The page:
When considering these points, it already becomes clear that a real improvement of the situation will probably only be possible if a tamper-proof document is kept for each product or batch. In addition, this must be capable of being extended as required. Every entity involved in the manufacturing process must be able to add its own entries. According to the initial assessment of experts, blockchain technology seems to be a suitable tool.

Some information on blockchain and smart contract.

Blockchain technology has become known through the cryptocurrency "Bitcoin". It is a decentralized collection of data based on cryptographic functions. The principle is that the blockchain itself is public and can be downloaded by anyone involved or interested. Any information can ultimately be stored in a block and "chained" inseparably with the previous elements. It is because of this feature that the technology got its name. In addition to the actual content, each block must have a header and a footer. The hash value of the previous block is stored in the header. This is a cryptographically secure checksum that can be used to rule out any subsequent falsification of the previous block. In the footer, the creator uses his private key to sign the content he has created. At the same time, he must make his public key available to the general public so that anyone involved can immediately validate the content. Usually, there is also an instance for checking each new block in such a system. This would sensibly also have to manage the valid public keys.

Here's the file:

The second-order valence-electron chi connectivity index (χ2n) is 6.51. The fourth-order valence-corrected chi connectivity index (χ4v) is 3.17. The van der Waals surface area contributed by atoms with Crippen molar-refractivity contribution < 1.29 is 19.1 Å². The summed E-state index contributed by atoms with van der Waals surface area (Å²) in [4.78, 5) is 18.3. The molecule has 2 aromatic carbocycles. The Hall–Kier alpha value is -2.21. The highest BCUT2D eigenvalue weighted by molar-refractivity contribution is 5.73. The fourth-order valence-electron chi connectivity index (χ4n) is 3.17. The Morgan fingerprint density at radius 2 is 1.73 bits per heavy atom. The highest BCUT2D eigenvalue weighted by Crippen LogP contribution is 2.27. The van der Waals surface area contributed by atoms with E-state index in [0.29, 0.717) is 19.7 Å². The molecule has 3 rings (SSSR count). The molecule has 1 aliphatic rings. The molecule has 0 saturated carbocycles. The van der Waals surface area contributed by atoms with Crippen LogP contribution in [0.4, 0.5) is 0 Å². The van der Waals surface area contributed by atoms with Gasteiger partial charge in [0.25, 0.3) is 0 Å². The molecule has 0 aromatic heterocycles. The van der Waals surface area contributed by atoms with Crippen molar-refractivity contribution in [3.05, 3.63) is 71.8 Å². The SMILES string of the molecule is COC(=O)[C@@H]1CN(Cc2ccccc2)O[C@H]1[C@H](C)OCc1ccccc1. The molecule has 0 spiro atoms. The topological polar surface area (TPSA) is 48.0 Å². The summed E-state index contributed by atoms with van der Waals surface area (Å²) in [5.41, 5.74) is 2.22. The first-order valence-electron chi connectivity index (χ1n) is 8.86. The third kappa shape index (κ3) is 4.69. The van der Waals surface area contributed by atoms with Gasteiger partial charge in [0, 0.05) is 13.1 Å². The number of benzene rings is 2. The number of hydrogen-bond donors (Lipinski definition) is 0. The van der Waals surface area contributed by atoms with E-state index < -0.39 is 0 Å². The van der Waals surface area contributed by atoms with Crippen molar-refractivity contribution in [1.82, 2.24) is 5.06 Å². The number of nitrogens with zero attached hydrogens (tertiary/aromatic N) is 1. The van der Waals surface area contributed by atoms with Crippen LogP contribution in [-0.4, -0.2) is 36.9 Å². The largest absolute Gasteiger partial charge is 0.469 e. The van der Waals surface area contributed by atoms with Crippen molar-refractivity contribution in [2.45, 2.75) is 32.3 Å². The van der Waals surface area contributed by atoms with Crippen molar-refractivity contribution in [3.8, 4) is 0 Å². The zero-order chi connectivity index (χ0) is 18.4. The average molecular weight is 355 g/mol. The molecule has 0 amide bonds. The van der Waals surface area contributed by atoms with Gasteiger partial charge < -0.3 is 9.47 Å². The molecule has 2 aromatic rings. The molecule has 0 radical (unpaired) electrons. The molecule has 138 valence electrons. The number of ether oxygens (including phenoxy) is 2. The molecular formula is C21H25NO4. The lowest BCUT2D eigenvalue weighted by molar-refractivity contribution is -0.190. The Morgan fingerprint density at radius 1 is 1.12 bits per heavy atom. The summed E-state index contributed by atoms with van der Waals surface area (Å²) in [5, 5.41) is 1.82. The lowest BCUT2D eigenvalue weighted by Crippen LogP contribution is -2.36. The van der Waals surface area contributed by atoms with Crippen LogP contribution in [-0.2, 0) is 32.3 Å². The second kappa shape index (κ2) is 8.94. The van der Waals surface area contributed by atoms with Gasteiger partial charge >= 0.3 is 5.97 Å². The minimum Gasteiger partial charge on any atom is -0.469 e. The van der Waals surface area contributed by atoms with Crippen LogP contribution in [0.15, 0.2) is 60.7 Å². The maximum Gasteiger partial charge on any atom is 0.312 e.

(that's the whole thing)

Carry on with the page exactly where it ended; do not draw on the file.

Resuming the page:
For permissioned blockchains, participants are expected to legitimize themselves to the network in order to be part of it. Only those who have permission participate in the process and can view the blocks.

Smart Contracts are programs that take advantage of blockchain technology. They are automated documents, so to speak, that contain legally binding contracts or transactions. Ultimately, a smart contract is able to independently add information to a blockchain, depending on programmable conditions. In this way, it is possible, for example, to track an object in an automated manner throughout its entire production and usage period.

The concrete implementation

Of course, the protection for affected workers stands or falls with the design on site. The law also provides for controls by the Federal Office of Economics and Export Control. In theory, blockchain technology makes it possible for employees involved in production to be irrevocably recorded with little effort. This could be done, for example, by scanning a biometric identifier. Legislation stipulates that employees must be given an opportunity to lodge complaints. Complaints could also easily be added to a product's blockchain in a permanent and tamper-proof manner. Software to read out the integrity of a blockchain could be offered by the respective manufacturer.

Regardless of whether it can achieve all its goals, the Supply Chain Act is aiming in the right direction. Those responsible for SMEs should address the issue in good time in order to be able to meet future requirements from customers. Smart contracts, by the way, can be checked for security gaps and logical errors in an audit before they are used. This step is advisable precisely because human interaction usually no longer takes place at a later date.